For example, one of the conclusions of the previous ministerial in 2022 was the aim of having a “fully and well-functioning dispute settlement system accessible to all members by 2024”, which will presumably mean undoing the US block on the system’s appellate body. But that’s clearly not going to happen this early in 2024. Zeyoudi says that a road map for future reform of dispute settlement would count as a success.: “It’s a very long process . . . but we’re going to draw timelines with the steps we should be taking.”
Maintaining trust in the system by keeping it going, coming up with road maps: these are modest outcomes. But as Zeyoudi points out, businesses themselves have adapted to a variety of shocks, from previous blockages in the Suez Canal to the Covid-19 pandemic, and have adjusted their supply chains. The situation in the Red Sea is just another problem. “This is the beauty of life,” he says. “It’s full of challenges and we have to be more and more resilient.” Hoping the WTO can advance policy at the meeting, but having companies and businesses be prepared to absorb shocks in any case, is a realistic conclusion, if not a spectacular one.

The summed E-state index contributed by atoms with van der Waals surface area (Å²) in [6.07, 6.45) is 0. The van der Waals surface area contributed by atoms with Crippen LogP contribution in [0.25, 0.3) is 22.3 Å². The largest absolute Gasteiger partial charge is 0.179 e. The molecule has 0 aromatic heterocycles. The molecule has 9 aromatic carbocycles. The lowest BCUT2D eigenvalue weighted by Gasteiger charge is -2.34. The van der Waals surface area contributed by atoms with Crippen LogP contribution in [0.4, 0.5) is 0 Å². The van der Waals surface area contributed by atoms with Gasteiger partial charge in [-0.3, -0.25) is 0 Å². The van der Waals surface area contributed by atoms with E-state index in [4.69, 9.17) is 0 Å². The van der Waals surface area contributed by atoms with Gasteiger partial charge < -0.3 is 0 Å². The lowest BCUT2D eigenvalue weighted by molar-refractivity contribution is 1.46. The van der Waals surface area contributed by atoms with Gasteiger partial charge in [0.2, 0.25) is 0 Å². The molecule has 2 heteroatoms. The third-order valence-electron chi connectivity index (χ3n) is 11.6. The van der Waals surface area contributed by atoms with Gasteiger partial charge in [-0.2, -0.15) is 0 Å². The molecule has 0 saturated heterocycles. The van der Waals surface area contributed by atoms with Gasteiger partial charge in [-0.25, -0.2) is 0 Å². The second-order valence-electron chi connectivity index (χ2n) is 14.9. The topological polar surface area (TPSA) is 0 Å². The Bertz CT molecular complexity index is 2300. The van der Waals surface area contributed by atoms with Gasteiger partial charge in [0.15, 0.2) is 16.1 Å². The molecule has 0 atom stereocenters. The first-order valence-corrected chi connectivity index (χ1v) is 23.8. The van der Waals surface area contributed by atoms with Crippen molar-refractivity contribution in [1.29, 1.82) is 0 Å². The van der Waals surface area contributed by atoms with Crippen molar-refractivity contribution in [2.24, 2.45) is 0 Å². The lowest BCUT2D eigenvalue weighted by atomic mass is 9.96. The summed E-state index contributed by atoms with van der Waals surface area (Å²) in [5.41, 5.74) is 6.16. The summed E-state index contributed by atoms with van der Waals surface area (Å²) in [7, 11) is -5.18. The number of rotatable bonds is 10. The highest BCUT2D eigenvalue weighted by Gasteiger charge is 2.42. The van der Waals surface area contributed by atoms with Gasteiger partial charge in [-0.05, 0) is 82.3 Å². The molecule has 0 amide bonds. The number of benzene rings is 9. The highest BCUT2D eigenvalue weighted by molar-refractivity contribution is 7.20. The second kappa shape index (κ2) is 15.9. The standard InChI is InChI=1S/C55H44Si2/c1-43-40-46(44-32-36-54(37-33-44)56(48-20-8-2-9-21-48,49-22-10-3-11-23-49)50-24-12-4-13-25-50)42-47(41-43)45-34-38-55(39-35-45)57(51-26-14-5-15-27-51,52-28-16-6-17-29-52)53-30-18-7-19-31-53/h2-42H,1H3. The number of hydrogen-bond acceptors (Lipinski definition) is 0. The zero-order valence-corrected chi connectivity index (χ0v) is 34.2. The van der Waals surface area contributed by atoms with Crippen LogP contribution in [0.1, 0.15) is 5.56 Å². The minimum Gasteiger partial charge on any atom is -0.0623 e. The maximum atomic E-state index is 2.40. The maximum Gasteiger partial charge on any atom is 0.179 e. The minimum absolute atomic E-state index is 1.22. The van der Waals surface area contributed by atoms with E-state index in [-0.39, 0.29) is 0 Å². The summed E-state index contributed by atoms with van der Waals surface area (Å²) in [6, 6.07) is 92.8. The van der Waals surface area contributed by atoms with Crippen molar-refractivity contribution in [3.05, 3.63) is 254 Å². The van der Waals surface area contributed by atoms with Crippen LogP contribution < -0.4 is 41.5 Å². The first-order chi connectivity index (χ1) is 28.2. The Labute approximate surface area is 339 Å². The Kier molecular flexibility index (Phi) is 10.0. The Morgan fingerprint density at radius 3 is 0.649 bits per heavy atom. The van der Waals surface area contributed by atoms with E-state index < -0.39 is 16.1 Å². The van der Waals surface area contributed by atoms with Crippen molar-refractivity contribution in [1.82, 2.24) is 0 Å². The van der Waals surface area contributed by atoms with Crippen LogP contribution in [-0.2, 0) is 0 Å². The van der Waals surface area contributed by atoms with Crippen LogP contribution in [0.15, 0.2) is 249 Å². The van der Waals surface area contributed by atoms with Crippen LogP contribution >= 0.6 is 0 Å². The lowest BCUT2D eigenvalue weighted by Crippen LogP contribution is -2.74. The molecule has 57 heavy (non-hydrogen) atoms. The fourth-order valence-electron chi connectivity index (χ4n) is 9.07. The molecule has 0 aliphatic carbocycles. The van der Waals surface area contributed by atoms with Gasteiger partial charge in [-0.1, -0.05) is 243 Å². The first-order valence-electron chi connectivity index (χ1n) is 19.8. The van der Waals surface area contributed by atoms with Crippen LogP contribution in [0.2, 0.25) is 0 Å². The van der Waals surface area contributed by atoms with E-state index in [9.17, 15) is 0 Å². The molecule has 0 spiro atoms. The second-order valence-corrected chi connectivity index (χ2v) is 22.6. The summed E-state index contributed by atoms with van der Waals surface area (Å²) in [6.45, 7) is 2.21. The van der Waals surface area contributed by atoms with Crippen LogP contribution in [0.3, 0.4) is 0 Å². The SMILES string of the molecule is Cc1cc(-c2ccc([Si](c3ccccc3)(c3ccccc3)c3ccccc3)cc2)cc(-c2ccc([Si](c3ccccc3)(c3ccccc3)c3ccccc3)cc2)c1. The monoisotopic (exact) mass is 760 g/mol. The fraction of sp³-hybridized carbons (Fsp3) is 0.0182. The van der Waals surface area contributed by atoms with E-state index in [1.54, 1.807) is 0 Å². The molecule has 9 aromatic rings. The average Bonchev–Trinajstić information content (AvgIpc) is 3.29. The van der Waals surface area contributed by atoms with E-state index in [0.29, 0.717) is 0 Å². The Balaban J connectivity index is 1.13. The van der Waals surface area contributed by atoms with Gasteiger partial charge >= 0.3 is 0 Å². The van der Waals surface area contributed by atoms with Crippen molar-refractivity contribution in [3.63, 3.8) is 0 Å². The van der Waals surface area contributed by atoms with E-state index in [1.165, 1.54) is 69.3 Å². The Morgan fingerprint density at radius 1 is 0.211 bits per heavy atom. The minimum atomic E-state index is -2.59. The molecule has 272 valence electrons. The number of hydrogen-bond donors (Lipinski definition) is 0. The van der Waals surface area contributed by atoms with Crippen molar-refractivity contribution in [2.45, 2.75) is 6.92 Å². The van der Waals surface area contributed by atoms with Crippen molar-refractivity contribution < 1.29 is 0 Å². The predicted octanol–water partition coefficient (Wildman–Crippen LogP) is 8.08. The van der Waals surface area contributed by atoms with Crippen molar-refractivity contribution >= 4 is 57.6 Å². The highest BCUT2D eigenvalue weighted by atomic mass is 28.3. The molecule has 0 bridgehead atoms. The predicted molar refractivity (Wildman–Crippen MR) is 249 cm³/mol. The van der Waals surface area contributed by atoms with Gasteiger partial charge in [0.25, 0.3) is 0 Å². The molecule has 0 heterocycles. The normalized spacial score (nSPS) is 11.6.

The missing champions of the multilateral
However energetic the leadership of the WTO itself is, and however many good blue-sky ideas are proposed to improve its functioning, it remains the case that it needs the member countries to keep the world trading system going.